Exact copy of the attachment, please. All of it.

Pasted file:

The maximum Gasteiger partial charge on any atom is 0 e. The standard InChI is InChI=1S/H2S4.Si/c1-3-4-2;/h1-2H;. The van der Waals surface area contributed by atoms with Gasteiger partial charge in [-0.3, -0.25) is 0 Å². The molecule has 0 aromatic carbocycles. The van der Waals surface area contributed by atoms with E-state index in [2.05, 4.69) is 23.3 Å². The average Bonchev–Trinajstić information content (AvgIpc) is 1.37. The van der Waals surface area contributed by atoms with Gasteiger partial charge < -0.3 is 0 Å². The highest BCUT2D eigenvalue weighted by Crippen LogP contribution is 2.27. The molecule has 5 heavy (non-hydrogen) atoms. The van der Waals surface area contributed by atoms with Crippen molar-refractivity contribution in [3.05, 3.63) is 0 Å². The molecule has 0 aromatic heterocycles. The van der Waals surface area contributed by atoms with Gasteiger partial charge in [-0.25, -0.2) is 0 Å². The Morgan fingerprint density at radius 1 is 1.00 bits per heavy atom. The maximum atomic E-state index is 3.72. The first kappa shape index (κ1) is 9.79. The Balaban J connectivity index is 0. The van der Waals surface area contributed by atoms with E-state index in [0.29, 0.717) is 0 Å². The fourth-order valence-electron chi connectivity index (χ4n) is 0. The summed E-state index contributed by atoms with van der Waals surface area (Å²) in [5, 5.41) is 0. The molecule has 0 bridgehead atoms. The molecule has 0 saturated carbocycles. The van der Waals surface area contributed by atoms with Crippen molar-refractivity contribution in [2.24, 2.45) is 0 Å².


The maximum Gasteiger partial charge on any atom is 0 e. The standard InChI is InChI=1S/H2S4.Si/c1-3-4-2;/h1-2H;. The van der Waals surface area contributed by atoms with Gasteiger partial charge in [-0.3, -0.25) is 0 Å². The molecule has 0 aromatic carbocycles. The van der Waals surface area contributed by atoms with E-state index in [2.05, 4.69) is 23.3 Å². The average Bonchev–Trinajstić information content (AvgIpc) is 1.37. The van der Waals surface area contributed by atoms with Gasteiger partial charge < -0.3 is 0 Å². The highest BCUT2D eigenvalue weighted by Crippen LogP contribution is 2.27. The molecule has 5 heavy (non-hydrogen) atoms. The van der Waals surface area contributed by atoms with Crippen molar-refractivity contribution in [3.05, 3.63) is 0 Å². The molecule has 0 aromatic heterocycles. The van der Waals surface area contributed by atoms with Gasteiger partial charge in [-0.25, -0.2) is 0 Å². The Morgan fingerprint density at radius 1 is 1.00 bits per heavy atom. The maximum atomic E-state index is 3.72. The first kappa shape index (κ1) is 9.79. The Balaban J connectivity index is 0. The van der Waals surface area contributed by atoms with E-state index in [0.29, 0.717) is 0 Å². The fourth-order valence-electron chi connectivity index (χ4n) is 0. The summed E-state index contributed by atoms with van der Waals surface area (Å²) in [5, 5.41) is 0. The molecule has 0 bridgehead atoms. The molecule has 0 saturated carbocycles. The van der Waals surface area contributed by atoms with Crippen molar-refractivity contribution in [2.24, 2.45) is 0 Å².